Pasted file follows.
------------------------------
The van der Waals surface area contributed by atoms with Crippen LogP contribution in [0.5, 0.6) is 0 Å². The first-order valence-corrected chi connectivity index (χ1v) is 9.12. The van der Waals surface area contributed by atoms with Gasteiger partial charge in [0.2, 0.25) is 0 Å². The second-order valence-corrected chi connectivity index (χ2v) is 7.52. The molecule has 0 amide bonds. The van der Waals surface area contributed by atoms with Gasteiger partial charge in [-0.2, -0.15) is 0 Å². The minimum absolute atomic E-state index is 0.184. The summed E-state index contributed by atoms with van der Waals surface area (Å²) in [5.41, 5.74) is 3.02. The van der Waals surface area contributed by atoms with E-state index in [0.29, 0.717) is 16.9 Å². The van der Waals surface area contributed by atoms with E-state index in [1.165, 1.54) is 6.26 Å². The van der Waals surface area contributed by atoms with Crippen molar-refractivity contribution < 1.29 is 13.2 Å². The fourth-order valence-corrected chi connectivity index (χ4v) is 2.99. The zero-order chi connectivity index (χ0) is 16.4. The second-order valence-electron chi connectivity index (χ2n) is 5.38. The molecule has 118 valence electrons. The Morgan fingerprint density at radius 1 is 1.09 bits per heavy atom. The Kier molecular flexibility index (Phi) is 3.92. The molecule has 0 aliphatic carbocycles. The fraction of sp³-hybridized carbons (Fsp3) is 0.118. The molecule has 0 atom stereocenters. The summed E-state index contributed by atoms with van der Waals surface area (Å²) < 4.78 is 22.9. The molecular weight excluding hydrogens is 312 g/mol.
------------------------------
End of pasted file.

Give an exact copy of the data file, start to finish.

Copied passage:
The van der Waals surface area contributed by atoms with Crippen LogP contribution in [0.5, 0.6) is 0 Å². The first-order valence-corrected chi connectivity index (χ1v) is 9.12. The van der Waals surface area contributed by atoms with Gasteiger partial charge in [0.2, 0.25) is 0 Å². The second-order valence-corrected chi connectivity index (χ2v) is 7.52. The molecule has 0 amide bonds. The van der Waals surface area contributed by atoms with Gasteiger partial charge in [-0.2, -0.15) is 0 Å². The minimum absolute atomic E-state index is 0.184. The summed E-state index contributed by atoms with van der Waals surface area (Å²) in [5.41, 5.74) is 3.02. The van der Waals surface area contributed by atoms with E-state index in [0.29, 0.717) is 16.9 Å². The van der Waals surface area contributed by atoms with E-state index in [1.165, 1.54) is 6.26 Å². The van der Waals surface area contributed by atoms with Crippen molar-refractivity contribution < 1.29 is 13.2 Å². The fourth-order valence-corrected chi connectivity index (χ4v) is 2.99. The zero-order chi connectivity index (χ0) is 16.4. The second-order valence-electron chi connectivity index (χ2n) is 5.38. The molecule has 118 valence electrons. The Morgan fingerprint density at radius 1 is 1.09 bits per heavy atom. The Kier molecular flexibility index (Phi) is 3.92. The molecule has 0 aliphatic carbocycles. The fraction of sp³-hybridized carbons (Fsp3) is 0.118. The molecule has 0 atom stereocenters. The summed E-state index contributed by atoms with van der Waals surface area (Å²) < 4.78 is 22.9. The molecular weight excluding hydrogens is 312 g/mol.